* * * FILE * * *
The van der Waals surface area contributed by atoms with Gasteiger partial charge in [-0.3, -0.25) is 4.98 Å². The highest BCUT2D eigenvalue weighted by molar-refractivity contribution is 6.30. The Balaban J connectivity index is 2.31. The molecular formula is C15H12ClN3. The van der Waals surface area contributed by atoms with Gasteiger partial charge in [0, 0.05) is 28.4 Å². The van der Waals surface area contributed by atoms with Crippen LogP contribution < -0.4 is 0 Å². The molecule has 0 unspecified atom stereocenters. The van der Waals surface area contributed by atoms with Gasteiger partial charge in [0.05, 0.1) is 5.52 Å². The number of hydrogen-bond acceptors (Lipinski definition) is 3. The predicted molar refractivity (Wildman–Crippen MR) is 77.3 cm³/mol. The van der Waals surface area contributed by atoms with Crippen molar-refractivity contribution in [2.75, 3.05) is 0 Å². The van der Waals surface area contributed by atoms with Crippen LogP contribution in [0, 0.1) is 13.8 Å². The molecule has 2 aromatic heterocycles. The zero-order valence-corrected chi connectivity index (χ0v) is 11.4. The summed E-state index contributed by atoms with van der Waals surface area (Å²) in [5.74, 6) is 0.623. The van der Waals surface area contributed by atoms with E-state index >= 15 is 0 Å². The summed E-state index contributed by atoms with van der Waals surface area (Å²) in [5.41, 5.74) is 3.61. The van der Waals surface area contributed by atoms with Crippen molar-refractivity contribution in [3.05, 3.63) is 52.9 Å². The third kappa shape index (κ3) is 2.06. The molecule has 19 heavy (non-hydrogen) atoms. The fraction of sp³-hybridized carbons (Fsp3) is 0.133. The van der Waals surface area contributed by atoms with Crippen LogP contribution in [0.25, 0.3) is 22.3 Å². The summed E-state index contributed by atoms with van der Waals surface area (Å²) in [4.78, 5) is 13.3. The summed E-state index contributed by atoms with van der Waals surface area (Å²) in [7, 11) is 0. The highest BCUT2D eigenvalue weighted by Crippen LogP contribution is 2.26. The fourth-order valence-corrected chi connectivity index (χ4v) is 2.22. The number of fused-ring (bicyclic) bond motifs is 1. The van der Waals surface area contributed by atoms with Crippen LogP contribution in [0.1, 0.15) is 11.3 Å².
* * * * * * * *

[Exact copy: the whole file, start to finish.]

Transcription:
The van der Waals surface area contributed by atoms with Gasteiger partial charge in [-0.3, -0.25) is 4.98 Å². The highest BCUT2D eigenvalue weighted by molar-refractivity contribution is 6.30. The Balaban J connectivity index is 2.31. The molecular formula is C15H12ClN3. The van der Waals surface area contributed by atoms with Gasteiger partial charge in [0, 0.05) is 28.4 Å². The van der Waals surface area contributed by atoms with Crippen LogP contribution < -0.4 is 0 Å². The molecule has 0 unspecified atom stereocenters. The van der Waals surface area contributed by atoms with Gasteiger partial charge in [0.05, 0.1) is 5.52 Å². The number of hydrogen-bond acceptors (Lipinski definition) is 3. The predicted molar refractivity (Wildman–Crippen MR) is 77.3 cm³/mol. The van der Waals surface area contributed by atoms with Crippen molar-refractivity contribution in [2.75, 3.05) is 0 Å². The van der Waals surface area contributed by atoms with Crippen LogP contribution in [0, 0.1) is 13.8 Å². The molecule has 2 aromatic heterocycles. The zero-order valence-corrected chi connectivity index (χ0v) is 11.4. The summed E-state index contributed by atoms with van der Waals surface area (Å²) in [5.74, 6) is 0.623. The van der Waals surface area contributed by atoms with E-state index >= 15 is 0 Å². The summed E-state index contributed by atoms with van der Waals surface area (Å²) in [5.41, 5.74) is 3.61. The van der Waals surface area contributed by atoms with Crippen molar-refractivity contribution in [3.05, 3.63) is 52.9 Å². The third kappa shape index (κ3) is 2.06. The molecule has 19 heavy (non-hydrogen) atoms. The fraction of sp³-hybridized carbons (Fsp3) is 0.133. The van der Waals surface area contributed by atoms with Crippen LogP contribution in [0.25, 0.3) is 22.3 Å². The summed E-state index contributed by atoms with van der Waals surface area (Å²) in [4.78, 5) is 13.3. The summed E-state index contributed by atoms with van der Waals surface area (Å²) in [7, 11) is 0. The highest BCUT2D eigenvalue weighted by Crippen LogP contribution is 2.26. The fourth-order valence-corrected chi connectivity index (χ4v) is 2.22. The number of fused-ring (bicyclic) bond motifs is 1. The van der Waals surface area contributed by atoms with Crippen LogP contribution in [0.1, 0.15) is 11.3 Å².